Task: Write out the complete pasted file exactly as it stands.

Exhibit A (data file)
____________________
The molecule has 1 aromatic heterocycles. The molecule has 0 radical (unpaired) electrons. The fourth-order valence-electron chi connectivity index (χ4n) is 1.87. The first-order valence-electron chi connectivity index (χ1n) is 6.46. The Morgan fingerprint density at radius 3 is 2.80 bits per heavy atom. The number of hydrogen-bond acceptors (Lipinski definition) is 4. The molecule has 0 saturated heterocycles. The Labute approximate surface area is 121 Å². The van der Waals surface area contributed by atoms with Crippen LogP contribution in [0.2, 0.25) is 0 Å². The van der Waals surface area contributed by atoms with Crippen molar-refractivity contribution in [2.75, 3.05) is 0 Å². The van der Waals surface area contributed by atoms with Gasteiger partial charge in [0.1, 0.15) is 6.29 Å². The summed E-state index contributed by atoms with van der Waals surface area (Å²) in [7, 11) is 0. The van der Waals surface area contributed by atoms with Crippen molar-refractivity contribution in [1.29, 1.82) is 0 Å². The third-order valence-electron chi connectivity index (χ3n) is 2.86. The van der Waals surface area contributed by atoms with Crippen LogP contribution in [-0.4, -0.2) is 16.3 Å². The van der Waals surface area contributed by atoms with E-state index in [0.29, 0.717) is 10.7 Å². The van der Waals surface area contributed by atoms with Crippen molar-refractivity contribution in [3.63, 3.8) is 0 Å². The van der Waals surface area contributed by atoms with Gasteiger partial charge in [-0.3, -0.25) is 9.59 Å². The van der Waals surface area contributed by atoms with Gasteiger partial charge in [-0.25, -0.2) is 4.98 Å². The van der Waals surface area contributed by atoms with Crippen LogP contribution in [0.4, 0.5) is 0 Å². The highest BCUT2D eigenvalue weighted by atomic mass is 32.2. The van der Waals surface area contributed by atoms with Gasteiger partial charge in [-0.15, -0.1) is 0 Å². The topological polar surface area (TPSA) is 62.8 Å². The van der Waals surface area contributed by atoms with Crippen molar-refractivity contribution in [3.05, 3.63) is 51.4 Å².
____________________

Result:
The molecule has 1 aromatic heterocycles. The molecule has 0 radical (unpaired) electrons. The fourth-order valence-electron chi connectivity index (χ4n) is 1.87. The first-order valence-electron chi connectivity index (χ1n) is 6.46. The Morgan fingerprint density at radius 3 is 2.80 bits per heavy atom. The number of hydrogen-bond acceptors (Lipinski definition) is 4. The molecule has 0 saturated heterocycles. The Labute approximate surface area is 121 Å². The van der Waals surface area contributed by atoms with Crippen LogP contribution in [0.2, 0.25) is 0 Å². The van der Waals surface area contributed by atoms with Crippen molar-refractivity contribution in [2.75, 3.05) is 0 Å². The van der Waals surface area contributed by atoms with Gasteiger partial charge in [0.1, 0.15) is 6.29 Å². The summed E-state index contributed by atoms with van der Waals surface area (Å²) in [7, 11) is 0. The van der Waals surface area contributed by atoms with Crippen molar-refractivity contribution in [1.29, 1.82) is 0 Å². The third-order valence-electron chi connectivity index (χ3n) is 2.86. The van der Waals surface area contributed by atoms with Crippen LogP contribution in [-0.4, -0.2) is 16.3 Å². The van der Waals surface area contributed by atoms with E-state index in [0.29, 0.717) is 10.7 Å². The van der Waals surface area contributed by atoms with Crippen molar-refractivity contribution in [3.63, 3.8) is 0 Å². The van der Waals surface area contributed by atoms with Gasteiger partial charge in [-0.3, -0.25) is 9.59 Å². The van der Waals surface area contributed by atoms with Gasteiger partial charge in [-0.25, -0.2) is 4.98 Å². The van der Waals surface area contributed by atoms with Crippen LogP contribution in [0.4, 0.5) is 0 Å². The highest BCUT2D eigenvalue weighted by atomic mass is 32.2. The van der Waals surface area contributed by atoms with Gasteiger partial charge in [-0.15, -0.1) is 0 Å². The topological polar surface area (TPSA) is 62.8 Å². The van der Waals surface area contributed by atoms with Crippen molar-refractivity contribution in [3.05, 3.63) is 51.4 Å².